I spent 2.5 years as a visiting professor at Southern Illinois University
and never heard a thing about Fox. However, as a physics graduate student at
Indiana University in Bloomington, I heard about Hermann Joseph Muller--1946
Nobel Laureate in Medicine for the discovery of the production of mutations
by means of X-ray irradiation. In my humble opinion an unambiguous creation
of life in a test tube would be orders of magnitude more important than
Muller's work. Where is the Nobel Prize for Fox??? In fact, I even called
a former colleague from SIU who spent many years there and he also had never
heard of Fox. I appreciate your input on this subject.
From: Arthur V. Chadwick <firstname.lastname@example.org>
To: email@example.com <firstname.lastname@example.org>
Cc: email@example.com <firstname.lastname@example.org>
Date: Tuesday, May 11, 1999 11:39 AM
Subject: Re: Life in the Lab -- Fox and the Nobel Prize
>At 09:41 AM 5/11/99 -0400, Moorad wrote:
>>I do not know the literature but I am sure that there are well-known
>>scientists who are very critical of the claim that the protocells of Fox
>Although Fox had a national reputation, his professional colleagues at
>University of Miami who were biologists/biochemists considered him to be a
>bit of a charlatan. They seemed not to have much respect for his science,
>and occasionally they would poke fun at his work in classes. But mostly
>they regarded his work as irrelevant to origin of life. Wm. Day ("Genesis
>on planet earth: the search for life's beginning." 2nd ed. Yale Univ Press.
>1984.) has stated "No matter how you look at it, [Fox's work] is scientific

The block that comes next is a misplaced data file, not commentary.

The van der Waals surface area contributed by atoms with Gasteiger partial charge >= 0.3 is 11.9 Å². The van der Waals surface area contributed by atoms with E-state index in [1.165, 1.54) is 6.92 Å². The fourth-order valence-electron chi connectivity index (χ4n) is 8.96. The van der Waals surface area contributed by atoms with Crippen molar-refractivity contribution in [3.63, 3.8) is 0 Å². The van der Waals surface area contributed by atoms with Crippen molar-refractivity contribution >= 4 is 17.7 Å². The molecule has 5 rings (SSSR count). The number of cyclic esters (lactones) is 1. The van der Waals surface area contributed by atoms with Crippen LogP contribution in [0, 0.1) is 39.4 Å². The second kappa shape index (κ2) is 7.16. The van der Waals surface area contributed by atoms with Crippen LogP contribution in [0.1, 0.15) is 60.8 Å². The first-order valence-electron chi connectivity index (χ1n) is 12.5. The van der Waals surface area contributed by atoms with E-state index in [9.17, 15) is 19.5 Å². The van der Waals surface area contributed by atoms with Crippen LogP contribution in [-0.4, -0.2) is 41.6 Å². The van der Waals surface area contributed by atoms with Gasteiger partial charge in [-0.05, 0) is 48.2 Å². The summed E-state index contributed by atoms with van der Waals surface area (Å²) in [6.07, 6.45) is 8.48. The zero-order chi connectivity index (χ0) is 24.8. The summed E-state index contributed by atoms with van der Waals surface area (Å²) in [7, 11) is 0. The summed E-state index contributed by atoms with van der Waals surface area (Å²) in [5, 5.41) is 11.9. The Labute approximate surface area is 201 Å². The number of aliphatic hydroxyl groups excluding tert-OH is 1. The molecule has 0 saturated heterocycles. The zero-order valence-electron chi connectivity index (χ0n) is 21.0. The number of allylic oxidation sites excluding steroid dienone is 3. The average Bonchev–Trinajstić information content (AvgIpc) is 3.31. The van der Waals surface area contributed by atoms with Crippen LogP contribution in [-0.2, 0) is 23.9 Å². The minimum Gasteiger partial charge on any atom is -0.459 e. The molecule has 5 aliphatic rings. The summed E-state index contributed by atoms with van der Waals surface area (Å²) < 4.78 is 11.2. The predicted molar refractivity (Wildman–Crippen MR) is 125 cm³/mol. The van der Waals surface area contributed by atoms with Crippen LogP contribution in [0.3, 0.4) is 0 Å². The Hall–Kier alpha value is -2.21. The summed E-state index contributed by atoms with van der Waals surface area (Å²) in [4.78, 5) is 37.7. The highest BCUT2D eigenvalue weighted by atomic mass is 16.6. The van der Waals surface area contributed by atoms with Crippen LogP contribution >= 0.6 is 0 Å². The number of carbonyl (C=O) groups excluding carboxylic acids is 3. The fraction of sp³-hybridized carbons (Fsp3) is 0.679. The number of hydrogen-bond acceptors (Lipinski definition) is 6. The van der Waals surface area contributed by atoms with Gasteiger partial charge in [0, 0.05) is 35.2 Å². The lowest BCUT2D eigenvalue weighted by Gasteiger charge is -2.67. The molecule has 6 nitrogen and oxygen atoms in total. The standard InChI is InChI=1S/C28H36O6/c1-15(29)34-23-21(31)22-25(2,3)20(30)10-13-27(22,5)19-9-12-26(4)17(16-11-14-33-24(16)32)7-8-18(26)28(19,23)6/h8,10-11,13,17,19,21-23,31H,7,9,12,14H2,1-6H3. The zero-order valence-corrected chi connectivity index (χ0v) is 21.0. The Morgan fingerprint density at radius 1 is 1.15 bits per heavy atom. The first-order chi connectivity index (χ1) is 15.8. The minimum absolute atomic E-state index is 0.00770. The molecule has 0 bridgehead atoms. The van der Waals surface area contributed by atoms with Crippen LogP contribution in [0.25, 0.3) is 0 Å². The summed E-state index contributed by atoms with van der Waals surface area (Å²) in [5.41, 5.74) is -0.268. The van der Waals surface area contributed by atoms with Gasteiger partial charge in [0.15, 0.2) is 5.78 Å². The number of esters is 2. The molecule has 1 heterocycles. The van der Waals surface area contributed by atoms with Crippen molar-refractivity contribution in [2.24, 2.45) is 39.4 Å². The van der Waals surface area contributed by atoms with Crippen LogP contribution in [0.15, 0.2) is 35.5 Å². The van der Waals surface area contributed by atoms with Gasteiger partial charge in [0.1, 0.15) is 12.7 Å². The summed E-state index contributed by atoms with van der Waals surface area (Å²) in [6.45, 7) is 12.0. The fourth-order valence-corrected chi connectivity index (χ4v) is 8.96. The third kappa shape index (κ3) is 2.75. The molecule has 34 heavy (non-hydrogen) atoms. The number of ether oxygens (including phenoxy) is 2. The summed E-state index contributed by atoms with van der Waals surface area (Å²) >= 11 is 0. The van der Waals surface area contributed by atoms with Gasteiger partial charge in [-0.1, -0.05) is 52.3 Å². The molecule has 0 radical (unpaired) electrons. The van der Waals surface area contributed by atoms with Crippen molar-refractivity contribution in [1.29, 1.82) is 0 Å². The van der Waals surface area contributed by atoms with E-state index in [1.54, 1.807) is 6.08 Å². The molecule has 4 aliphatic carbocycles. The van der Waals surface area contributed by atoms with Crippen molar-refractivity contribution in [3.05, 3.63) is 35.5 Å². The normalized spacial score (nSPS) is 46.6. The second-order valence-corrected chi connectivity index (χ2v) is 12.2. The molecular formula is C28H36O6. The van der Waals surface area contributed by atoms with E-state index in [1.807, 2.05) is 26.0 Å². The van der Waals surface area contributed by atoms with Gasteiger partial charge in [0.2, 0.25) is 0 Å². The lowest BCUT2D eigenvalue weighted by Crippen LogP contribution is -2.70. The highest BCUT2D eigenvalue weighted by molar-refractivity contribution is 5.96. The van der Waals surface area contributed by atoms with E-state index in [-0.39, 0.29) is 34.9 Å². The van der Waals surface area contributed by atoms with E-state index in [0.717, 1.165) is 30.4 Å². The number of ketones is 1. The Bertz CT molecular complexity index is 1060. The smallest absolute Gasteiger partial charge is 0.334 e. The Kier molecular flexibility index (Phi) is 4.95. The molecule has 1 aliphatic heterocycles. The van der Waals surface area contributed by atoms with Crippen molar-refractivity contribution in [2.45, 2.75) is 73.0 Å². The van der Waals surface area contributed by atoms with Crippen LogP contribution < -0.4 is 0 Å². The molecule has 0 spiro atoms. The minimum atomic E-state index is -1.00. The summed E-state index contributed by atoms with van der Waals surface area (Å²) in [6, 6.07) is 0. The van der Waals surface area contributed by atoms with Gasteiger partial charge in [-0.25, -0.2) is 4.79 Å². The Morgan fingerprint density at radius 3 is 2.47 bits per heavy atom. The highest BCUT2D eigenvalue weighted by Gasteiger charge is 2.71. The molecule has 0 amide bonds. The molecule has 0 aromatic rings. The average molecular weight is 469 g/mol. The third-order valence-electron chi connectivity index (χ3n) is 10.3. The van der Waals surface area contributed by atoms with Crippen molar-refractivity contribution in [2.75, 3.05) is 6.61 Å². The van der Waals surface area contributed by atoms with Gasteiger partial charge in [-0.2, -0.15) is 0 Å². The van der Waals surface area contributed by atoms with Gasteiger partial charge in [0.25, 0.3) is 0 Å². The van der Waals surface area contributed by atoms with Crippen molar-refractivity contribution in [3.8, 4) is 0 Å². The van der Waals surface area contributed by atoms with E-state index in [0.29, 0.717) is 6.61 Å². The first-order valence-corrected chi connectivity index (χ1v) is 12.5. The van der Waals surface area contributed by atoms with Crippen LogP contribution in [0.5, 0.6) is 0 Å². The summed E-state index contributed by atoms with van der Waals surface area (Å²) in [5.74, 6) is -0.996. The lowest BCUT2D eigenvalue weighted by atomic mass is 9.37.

>nonsense. " I think this attitude was pretty general among those who
>understood the complexity of life, especially biochemists. Of course there
>are plenty of scientists who take exception to his claims, and some of them
>have already been posted in this thread. But mostly, his work is justly
>ignored by origin of life advocates, who consider it periferal.
>But the whole issue of what constitutes a living cell, and thus defines
>what a "protocell" has to be is not that difficult to understand. If a
>candidate for a "protocell" is surrounded by a chemical membrane capable of
>discriminating the passage of ions and important biological molecules, if
>it contains encoded information and is capable of precisely replicating its
>information so that daughter cells contain the same information as the
>parent, if the cell is carrying out this process of replication and
>synthesis of new materials, and is truly not at chemical equilibrium with
>its environment, then it might be considered a candidate for a "protocell".
> Anything else is just chopped liver. In considering the origin of the
>first cell, Green and Goldberger ("Molecular insights into living process."
> Academic Press. 1967): called the origin of the first cell from non-living
>precursors "...a jump of fantastic dimensions, which lies beyond the range
>of testable hypothesis. In this area, all is conjecture. The available
>facts do not provide a basis for postulating that cells arose on this
>planet." Nothing has been discovered in the last 30 years that would lead
>me to think this statement is less valid today.